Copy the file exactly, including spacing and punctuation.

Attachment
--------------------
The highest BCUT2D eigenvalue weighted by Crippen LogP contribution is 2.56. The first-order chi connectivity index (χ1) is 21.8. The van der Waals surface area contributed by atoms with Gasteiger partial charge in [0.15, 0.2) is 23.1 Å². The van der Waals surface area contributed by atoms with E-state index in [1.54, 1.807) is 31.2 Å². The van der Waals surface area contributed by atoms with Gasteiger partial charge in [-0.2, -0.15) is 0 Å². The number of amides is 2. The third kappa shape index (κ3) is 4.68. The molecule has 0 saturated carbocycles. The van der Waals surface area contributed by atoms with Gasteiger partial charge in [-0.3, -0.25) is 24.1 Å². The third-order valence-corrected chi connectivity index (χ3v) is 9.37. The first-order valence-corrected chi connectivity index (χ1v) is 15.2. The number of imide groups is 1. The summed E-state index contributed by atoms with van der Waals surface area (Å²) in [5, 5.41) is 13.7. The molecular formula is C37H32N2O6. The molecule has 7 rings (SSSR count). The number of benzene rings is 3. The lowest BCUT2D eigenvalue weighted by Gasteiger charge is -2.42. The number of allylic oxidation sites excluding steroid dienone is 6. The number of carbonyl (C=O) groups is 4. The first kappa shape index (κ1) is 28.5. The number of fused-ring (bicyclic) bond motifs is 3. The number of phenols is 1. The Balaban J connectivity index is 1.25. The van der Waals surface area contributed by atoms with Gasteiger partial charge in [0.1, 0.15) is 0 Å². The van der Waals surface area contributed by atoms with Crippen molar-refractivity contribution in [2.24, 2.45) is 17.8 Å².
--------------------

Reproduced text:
The highest BCUT2D eigenvalue weighted by Crippen LogP contribution is 2.56. The first-order chi connectivity index (χ1) is 21.8. The van der Waals surface area contributed by atoms with Gasteiger partial charge in [0.15, 0.2) is 23.1 Å². The van der Waals surface area contributed by atoms with E-state index in [1.54, 1.807) is 31.2 Å². The van der Waals surface area contributed by atoms with Gasteiger partial charge in [-0.2, -0.15) is 0 Å². The number of amides is 2. The third kappa shape index (κ3) is 4.68. The molecule has 0 saturated carbocycles. The van der Waals surface area contributed by atoms with Gasteiger partial charge in [-0.3, -0.25) is 24.1 Å². The third-order valence-corrected chi connectivity index (χ3v) is 9.37. The first-order valence-corrected chi connectivity index (χ1v) is 15.2. The number of imide groups is 1. The summed E-state index contributed by atoms with van der Waals surface area (Å²) in [5, 5.41) is 13.7. The molecular formula is C37H32N2O6. The molecule has 7 rings (SSSR count). The number of benzene rings is 3. The lowest BCUT2D eigenvalue weighted by Gasteiger charge is -2.42. The number of allylic oxidation sites excluding steroid dienone is 6. The number of carbonyl (C=O) groups is 4. The first kappa shape index (κ1) is 28.5. The number of fused-ring (bicyclic) bond motifs is 3. The number of phenols is 1. The Balaban J connectivity index is 1.25. The van der Waals surface area contributed by atoms with Gasteiger partial charge in [0.1, 0.15) is 0 Å². The van der Waals surface area contributed by atoms with Crippen molar-refractivity contribution in [2.24, 2.45) is 17.8 Å².